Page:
Efficacy of a Tetravalent Dengue Vaccine in Healthy Children and Adolescents

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Efficacy of a Tetravalent Dengue Vaccine in Healthy Children and Adolescents

List of authors.

  • Shibadas Biswal, M.D.,
  • Humberto Reynales, M.D., Ph.D.,
  • Xavier Saez-Llorens, M.D.,
  • Pio Lopez, M.D.,
  • Charissa Borja-Tabora, M.D.,
  • Pope Kosalaraksa, M.D.,
  • Chukiat Sirivichayakul, M.D.,
  • Veerachai Watanaveeradej, M.D.,
  • Luis Rivera, M.D.,
  • Felix Espinoza, M.D.,
  • LakKumar Fernando, M.D.,
  • Reynaldo Dietze, M.D.,
  • Kleber Luz, M.D.,
  • Rivaldo Venâncio da Cunha, M.D.,
  • José Jimeno, M.D.,
  • Eduardo López-Medina, M.D.,
  • Astrid Borkowski, M.D., Ph.D.,
  • Manja Brose, M.Sc.,
  • Martina Rauscher, Ph.D.,
  • Inge LeFevre, M.D.,
  • Svetlana Bizjajeva, Ph.D.,
  • Lulu Bravo, M.D.,
  • and Derek Wallace, M.B., B.S.
  • for the TIDES Study Group*

Abstract

Background

Dengue, a mosquito-borne viral disease, was designated a World Health Organization top 10 threat to global health in 2019.

Methods

We present primary efficacy data from part 1 of an ongoing phase 3 randomized trial of a tetravalent dengue vaccine candidate (TAK-003) in regions of Asia and Latin America in which the disease is endemic. Healthy children and adolescents 4 to 16 years of age were randomly assigned in a 2:1 ratio (stratified according to age category and region) to receive two doses of vaccine or placebo 3 months apart. Participants presenting with febrile illness were tested for virologically confirmed dengue by serotype-specific reverse-transcriptase polymerase chain reaction. The primary end point was overall vaccine efficacy in preventing virologically confirmed dengue caused by any dengue virus serotype.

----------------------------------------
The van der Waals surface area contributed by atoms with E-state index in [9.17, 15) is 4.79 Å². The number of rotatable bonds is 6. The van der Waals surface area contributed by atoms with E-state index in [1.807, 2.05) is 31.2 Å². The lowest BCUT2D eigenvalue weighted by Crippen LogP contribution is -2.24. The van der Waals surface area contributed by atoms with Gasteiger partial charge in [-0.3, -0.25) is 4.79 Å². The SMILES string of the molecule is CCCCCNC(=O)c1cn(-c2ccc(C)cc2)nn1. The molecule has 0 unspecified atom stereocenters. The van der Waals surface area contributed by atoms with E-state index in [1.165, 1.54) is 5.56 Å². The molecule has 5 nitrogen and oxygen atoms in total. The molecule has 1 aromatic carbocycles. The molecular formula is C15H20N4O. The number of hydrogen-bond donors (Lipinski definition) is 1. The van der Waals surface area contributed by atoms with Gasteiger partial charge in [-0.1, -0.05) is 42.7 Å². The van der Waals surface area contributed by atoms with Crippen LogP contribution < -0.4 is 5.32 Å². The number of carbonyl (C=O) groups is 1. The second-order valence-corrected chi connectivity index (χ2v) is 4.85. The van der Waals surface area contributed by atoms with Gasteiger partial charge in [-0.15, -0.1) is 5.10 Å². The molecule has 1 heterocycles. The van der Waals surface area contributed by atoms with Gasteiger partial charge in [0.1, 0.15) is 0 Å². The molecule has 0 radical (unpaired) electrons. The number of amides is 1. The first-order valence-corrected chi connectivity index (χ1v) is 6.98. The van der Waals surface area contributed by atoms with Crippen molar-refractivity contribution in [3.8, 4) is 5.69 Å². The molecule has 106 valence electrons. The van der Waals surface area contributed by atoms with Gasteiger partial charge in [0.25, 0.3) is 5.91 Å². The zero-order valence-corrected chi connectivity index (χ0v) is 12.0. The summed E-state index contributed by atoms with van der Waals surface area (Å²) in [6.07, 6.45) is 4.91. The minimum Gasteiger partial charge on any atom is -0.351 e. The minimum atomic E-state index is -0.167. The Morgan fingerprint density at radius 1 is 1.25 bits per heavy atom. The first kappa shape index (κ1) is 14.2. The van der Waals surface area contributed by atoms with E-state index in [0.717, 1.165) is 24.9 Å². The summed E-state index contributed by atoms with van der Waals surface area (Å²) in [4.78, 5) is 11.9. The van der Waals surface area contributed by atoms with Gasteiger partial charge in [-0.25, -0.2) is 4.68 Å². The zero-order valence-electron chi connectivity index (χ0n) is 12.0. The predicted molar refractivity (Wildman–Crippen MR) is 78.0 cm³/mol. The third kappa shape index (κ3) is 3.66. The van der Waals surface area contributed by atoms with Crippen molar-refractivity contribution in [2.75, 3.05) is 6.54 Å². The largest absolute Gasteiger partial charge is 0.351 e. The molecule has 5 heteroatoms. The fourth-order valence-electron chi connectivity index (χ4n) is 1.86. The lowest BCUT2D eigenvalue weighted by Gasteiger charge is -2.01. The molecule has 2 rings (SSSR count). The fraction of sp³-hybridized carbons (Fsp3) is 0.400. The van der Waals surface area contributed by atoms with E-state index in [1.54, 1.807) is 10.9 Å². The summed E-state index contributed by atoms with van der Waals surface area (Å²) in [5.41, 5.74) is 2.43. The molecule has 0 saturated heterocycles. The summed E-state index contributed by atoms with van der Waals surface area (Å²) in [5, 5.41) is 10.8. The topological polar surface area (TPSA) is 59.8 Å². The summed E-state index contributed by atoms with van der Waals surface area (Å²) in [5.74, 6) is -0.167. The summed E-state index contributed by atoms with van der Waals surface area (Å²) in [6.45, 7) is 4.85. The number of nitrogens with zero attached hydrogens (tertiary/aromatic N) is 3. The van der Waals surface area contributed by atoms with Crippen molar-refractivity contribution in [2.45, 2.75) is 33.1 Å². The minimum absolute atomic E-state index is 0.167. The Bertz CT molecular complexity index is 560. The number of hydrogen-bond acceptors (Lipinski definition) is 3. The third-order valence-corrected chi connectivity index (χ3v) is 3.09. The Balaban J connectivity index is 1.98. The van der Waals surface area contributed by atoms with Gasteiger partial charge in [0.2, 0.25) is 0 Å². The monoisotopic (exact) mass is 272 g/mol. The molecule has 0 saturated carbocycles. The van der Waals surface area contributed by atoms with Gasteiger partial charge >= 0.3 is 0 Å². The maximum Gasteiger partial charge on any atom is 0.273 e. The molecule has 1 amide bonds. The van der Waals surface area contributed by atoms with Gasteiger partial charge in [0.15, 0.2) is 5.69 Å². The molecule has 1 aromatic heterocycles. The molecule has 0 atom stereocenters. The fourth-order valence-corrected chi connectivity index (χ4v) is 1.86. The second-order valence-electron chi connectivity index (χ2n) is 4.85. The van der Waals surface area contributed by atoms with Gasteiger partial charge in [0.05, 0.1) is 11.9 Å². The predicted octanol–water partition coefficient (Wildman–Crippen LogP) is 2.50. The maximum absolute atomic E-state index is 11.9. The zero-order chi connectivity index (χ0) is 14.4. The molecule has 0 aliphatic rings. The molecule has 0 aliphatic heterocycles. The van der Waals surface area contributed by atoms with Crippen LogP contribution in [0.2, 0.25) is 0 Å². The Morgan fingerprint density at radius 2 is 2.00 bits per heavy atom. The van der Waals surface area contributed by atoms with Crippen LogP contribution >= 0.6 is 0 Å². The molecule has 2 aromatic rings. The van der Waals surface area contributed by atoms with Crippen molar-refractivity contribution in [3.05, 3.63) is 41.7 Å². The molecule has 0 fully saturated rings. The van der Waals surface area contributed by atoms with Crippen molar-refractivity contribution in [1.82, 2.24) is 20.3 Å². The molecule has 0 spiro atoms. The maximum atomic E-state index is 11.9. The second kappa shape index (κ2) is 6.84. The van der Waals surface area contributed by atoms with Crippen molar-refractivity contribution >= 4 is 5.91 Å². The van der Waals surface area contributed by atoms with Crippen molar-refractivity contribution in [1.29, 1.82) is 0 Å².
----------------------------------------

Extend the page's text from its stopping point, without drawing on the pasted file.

Results

Of the 20,071 participants who were given at least one dose of vaccine or placebo (safety population), 19,021 (94.8%) received both injections and were included in the per-protocol analysis. The overall vaccine efficacy in the safety population was 80.9% (95% confidence interval [CI], 75.2 to 85.3; 78 cases per 13,380 [0.5 per 100 person-years] in the vaccine group vs. 199 cases per 6687 [2.5 per 100 person-years] in the placebo group). In the per-protocol analyses, vaccine efficacy was 80.2% (95% CI, 73.3 to 85.3; 61 cases of virologically confirmed dengue in the vaccine group vs. 149 cases in the placebo group), with 95.4% efficacy against dengue leading to hospitalization (95% CI, 88.4 to 98.2; 5 hospitalizations in the vaccine group vs. 53 hospitalizations in the placebo group). Planned exploratory analyses involving the 27.7% of the per-protocol population that was seronegative at baseline showed vaccine efficacy of 74.9% (95% CI, 57.0 to 85.4; 20 cases of virologically confirmed dengue in the vaccine group vs. 39 cases in the placebo group). Efficacy trends varied according to serotype. The incidence of serious adverse events was similar in the vaccine group and placebo group (3.1% and 3.8%, respectively).

Conclusions

TAK-003 was efficacious against symptomatic dengue in countries in which the disease is endemic. (Funded by Takeda Vaccines; TIDES ClinicalTrials.gov number, NCT02747927. opens in new tab.)